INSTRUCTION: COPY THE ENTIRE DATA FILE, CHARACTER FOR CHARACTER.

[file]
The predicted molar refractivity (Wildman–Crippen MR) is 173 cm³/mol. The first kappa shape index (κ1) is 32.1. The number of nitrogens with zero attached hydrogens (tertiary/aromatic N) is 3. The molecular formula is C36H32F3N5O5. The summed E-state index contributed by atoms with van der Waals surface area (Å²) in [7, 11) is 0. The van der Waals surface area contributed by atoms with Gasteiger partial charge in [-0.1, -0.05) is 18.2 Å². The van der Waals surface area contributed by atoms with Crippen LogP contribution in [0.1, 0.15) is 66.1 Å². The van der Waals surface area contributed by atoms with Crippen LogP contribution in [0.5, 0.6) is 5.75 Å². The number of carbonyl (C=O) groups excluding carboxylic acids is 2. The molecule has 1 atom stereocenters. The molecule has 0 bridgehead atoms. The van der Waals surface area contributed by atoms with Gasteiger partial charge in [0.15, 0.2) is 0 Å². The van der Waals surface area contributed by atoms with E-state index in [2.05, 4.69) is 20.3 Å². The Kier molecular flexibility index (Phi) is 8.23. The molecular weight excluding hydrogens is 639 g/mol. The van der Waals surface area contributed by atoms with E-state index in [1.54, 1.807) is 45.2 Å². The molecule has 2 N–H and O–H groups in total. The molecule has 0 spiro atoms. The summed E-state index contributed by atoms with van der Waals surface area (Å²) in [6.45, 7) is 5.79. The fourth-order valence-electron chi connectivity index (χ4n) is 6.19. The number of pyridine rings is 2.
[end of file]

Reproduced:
The predicted molar refractivity (Wildman–Crippen MR) is 173 cm³/mol. The first kappa shape index (κ1) is 32.1. The number of nitrogens with zero attached hydrogens (tertiary/aromatic N) is 3. The molecular formula is C36H32F3N5O5. The summed E-state index contributed by atoms with van der Waals surface area (Å²) in [7, 11) is 0. The van der Waals surface area contributed by atoms with Gasteiger partial charge in [-0.1, -0.05) is 18.2 Å². The van der Waals surface area contributed by atoms with Crippen LogP contribution in [0.1, 0.15) is 66.1 Å². The van der Waals surface area contributed by atoms with Crippen LogP contribution in [0.5, 0.6) is 5.75 Å². The number of carbonyl (C=O) groups excluding carboxylic acids is 2. The molecule has 1 atom stereocenters. The molecule has 0 bridgehead atoms. The van der Waals surface area contributed by atoms with Gasteiger partial charge in [0.15, 0.2) is 0 Å². The van der Waals surface area contributed by atoms with E-state index in [2.05, 4.69) is 20.3 Å². The Kier molecular flexibility index (Phi) is 8.23. The molecular weight excluding hydrogens is 639 g/mol. The van der Waals surface area contributed by atoms with E-state index in [1.54, 1.807) is 45.2 Å². The molecule has 2 N–H and O–H groups in total. The molecule has 0 spiro atoms. The summed E-state index contributed by atoms with van der Waals surface area (Å²) in [6.45, 7) is 5.79. The fourth-order valence-electron chi connectivity index (χ4n) is 6.19. The number of pyridine rings is 2.